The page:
Trading Psychology: Rewire Your Brain for Maximum Performance in Today’s Markets

By Scott Redler

Chapter 3: Why Rational Traders Don't Exist

Feelings can't be ignored, no matter how unjust or ungrateful they seem.
-Anne Frank

A trader should be like a machine. You have to buy and sell without feeling any stress or excitement. When you have a bad month, you should not want to quit to go live in the woods. And when you nail a big 6 figure trade, you should not have the urge to buy a new Ferrari. Because a good trader is never emotional. 

I’m kidding! Relax!

Here’s the truth: I’ve met thousands of traders, and haven’t met one that lives up to that standard.

Think about trading as a profession. You probably know that many people do not succeed in the markets. It’s also very stressful and you have to put in a lot of time. You compete with the smartest people at the biggest banks and hedge funds in the world, who have access to superior information and technology.

And unlike just about every job on Earth, you have no guaranteed paycheck. If you lose money, your paycheck is negative. Imagine if your boss tapped you on the shoulder and said “you earned a negative $16,843 for the past two weeks."

Become a professional trader, and a negative paycheck might be your new reality. 

So trading is not a field for rational people. Rational people seeking big money pursue things like software engineering and investment banking. They don’t try to make a living speculating on stocks, options, and ETFs 5 days a week.

"Rational people pursue things like software engineering and investment banking. They don’t try to make a living speculating on #stocks, #options, and #ETFs 5 days a week." #tradingpsychology

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If the idea of putting your head down and grinding away really turns you off, you are already disadvantaged from a psychological perspective.

Let me list out some of the things I’ve seen great traders do:

  • Smash keyboards and computers
  • Punch the wall hard enough to break a hand
  • Bet $5,000 on mayonnaise eating contests
  • Make $500,000 and fly to Vegas to play craps for the first time

These were some of the smartest, most hardworking people I’ve ever met in my life. They’ve earned millions and millions of dollars in a difficult field. And many of them were very kind and generous people off the trading floor. But if you watched them trade for 20 minutes, you’d think they need to be locked up. You wouldn’t want to be in the same room with them. 

Am I, Scott Redler, perfect? No.

I have plenty of quirks. Let’s talk about Dunkin’ Donuts. Every morning at 6 a.m., I drive over for my ice coffee. If I don’t get “my” spot, I think I’m about to have a bad day. Sometimes, if I think I need some extra good karma to get through the day, I will pick up trash off the ground and throw it in the garbage can. (if you ever meet me in person, ask me why) 

One time, I was convinced the market went up because I helped a family of ducks get across the street safely! (another story you can ask me about in person) That’s just the stuff related to Dunkin Donuts at 6 am in the morning, so you can only imagine goes on for the rest of the day!

I also have a hard time dealing with the tiniest disruption to my routine. I hate any changes to my tech setup, like getting a new monitor, or dealing with an app update. I once hired an intern because I couldn’t deal with saving videos on my iPhone. Does any of this sound rational to you? No, but what I care about is my P&L. I’m not concerned with how much sense all this stuff makes to other people.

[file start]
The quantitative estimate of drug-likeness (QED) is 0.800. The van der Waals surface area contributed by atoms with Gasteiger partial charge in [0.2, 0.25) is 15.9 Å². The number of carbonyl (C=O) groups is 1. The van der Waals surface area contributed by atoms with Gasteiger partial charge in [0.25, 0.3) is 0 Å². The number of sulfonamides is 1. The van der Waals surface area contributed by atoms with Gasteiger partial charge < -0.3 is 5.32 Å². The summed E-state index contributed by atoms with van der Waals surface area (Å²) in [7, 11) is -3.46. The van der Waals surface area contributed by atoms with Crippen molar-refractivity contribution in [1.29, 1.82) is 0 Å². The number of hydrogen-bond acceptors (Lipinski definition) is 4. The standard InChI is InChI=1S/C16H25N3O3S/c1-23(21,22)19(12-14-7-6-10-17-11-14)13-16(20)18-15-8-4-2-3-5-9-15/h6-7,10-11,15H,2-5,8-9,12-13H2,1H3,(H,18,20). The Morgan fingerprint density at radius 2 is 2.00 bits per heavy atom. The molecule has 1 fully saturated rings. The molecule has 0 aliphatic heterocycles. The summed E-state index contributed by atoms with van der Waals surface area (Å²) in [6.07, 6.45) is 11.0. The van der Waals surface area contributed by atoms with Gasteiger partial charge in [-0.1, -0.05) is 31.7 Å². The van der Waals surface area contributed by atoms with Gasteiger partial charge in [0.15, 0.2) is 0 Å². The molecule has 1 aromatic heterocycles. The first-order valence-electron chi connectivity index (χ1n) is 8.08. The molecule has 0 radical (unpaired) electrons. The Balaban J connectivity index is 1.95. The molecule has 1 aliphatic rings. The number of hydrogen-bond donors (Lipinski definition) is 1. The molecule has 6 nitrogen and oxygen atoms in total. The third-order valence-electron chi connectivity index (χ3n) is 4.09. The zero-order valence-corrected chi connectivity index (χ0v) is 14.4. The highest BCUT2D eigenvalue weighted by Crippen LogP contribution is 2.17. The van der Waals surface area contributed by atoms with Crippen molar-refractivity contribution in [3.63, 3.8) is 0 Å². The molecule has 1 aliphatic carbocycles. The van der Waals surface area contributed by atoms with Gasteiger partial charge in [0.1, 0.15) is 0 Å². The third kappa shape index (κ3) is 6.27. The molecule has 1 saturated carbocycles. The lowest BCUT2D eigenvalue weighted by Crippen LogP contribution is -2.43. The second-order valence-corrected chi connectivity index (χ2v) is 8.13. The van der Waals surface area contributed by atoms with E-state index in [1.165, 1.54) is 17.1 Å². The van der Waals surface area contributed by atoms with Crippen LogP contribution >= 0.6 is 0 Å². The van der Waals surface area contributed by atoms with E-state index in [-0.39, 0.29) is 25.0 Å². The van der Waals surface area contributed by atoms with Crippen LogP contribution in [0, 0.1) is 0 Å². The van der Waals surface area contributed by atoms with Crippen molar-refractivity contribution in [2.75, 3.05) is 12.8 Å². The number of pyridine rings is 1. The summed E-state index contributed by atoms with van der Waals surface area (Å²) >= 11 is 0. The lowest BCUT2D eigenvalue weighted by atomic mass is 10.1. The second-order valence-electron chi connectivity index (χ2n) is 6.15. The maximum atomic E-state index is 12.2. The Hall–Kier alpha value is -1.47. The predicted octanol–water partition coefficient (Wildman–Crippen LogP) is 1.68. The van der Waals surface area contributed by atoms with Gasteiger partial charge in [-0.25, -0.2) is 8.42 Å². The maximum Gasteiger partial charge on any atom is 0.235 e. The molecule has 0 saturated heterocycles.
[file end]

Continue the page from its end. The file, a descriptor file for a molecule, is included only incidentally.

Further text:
Succeeding as a trader is about doubling down on your strengths, and working around your weaknesses as best you can.

I capitalize on my strengths like my pure enjoyment of the markets and my high energy level. And I use a strict daily routine to offset my weakness, like my limited attention span. I will never be perfect, so I don’t even try to be.

Resist the temptation to be someone you’re not, especially if you’re succeeding. The worst thing you can do is abandon habits because they seem weird to other people. Your particular brand of weirdness might just be what pushes you ahead in life.

"The worst thing you can do is abandon habits because they seem weird to other people. Your particular brand of weirdness might just be what pushes you ahead in life." #tradingpsychology

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And let’s look beyond trading. Some of the greatest athletes in history had some very strange habits.

Wade Boggs was one of the best hitters in baseball history. And every time he got up to the plate, he drew the Jewish word “chai” in the dirt. Chai means good luck and life. He also ate chicken before every single game (earning the nickname “chicken man”) and always ran onto the field at 7:17 p.m.

Not 7:15. 7:17!

Sounds nutty… until you realize he was a 12X All-Star with 5 batting titles.

How about Michael Jordan? He wore his old North Carolina Tar Heels practice shorts under his NBA uniform. Why? Because he thought the shorts brought him good luck.

So since my trading career’s been going so well, I’m gonna keep picking up trash at Dunkin Donuts. And if I see a family of ducks trying to cross the street, I'll drop everything I'm doing to help. 

Action Item: Write Down Your Personal Strengths and Weaknesses

List out your personal strengths and weaknesses. For your strengths, write out how they help you. And for your weaknesses, write what you will do to overcome them, or at least minimize the damage they can cause.

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